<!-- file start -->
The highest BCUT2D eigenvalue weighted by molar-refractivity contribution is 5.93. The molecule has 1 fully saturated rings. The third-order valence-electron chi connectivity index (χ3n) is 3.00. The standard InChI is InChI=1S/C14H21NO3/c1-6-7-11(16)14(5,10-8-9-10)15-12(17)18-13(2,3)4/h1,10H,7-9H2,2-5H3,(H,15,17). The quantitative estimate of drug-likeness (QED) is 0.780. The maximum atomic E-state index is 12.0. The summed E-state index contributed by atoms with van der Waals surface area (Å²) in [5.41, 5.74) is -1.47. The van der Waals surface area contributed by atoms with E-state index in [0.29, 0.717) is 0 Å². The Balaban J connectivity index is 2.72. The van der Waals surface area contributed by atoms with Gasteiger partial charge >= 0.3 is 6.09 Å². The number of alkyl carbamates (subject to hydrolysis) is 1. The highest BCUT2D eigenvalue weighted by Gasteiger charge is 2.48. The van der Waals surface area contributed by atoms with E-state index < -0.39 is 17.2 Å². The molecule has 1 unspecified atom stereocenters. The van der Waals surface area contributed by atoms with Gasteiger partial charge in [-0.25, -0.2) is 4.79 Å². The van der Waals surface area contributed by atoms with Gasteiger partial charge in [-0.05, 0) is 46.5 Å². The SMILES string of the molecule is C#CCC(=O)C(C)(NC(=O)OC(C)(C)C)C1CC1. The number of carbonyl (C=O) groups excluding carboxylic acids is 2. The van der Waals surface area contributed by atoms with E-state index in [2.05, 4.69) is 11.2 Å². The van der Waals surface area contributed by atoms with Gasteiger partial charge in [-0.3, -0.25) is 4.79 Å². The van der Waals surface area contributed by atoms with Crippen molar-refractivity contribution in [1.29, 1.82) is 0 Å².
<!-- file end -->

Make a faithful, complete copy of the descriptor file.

The highest BCUT2D eigenvalue weighted by molar-refractivity contribution is 5.93. The molecule has 1 fully saturated rings. The third-order valence-electron chi connectivity index (χ3n) is 3.00. The standard InChI is InChI=1S/C14H21NO3/c1-6-7-11(16)14(5,10-8-9-10)15-12(17)18-13(2,3)4/h1,10H,7-9H2,2-5H3,(H,15,17). The quantitative estimate of drug-likeness (QED) is 0.780. The maximum atomic E-state index is 12.0. The summed E-state index contributed by atoms with van der Waals surface area (Å²) in [5.41, 5.74) is -1.47. The van der Waals surface area contributed by atoms with E-state index in [0.29, 0.717) is 0 Å². The Balaban J connectivity index is 2.72. The van der Waals surface area contributed by atoms with Gasteiger partial charge >= 0.3 is 6.09 Å². The number of alkyl carbamates (subject to hydrolysis) is 1. The highest BCUT2D eigenvalue weighted by Gasteiger charge is 2.48. The van der Waals surface area contributed by atoms with E-state index < -0.39 is 17.2 Å². The molecule has 1 unspecified atom stereocenters. The van der Waals surface area contributed by atoms with Gasteiger partial charge in [-0.25, -0.2) is 4.79 Å². The van der Waals surface area contributed by atoms with Gasteiger partial charge in [-0.05, 0) is 46.5 Å². The SMILES string of the molecule is C#CCC(=O)C(C)(NC(=O)OC(C)(C)C)C1CC1. The number of carbonyl (C=O) groups excluding carboxylic acids is 2. The van der Waals surface area contributed by atoms with E-state index in [2.05, 4.69) is 11.2 Å². The van der Waals surface area contributed by atoms with Gasteiger partial charge in [-0.3, -0.25) is 4.79 Å². The van der Waals surface area contributed by atoms with Crippen molar-refractivity contribution in [1.29, 1.82) is 0 Å².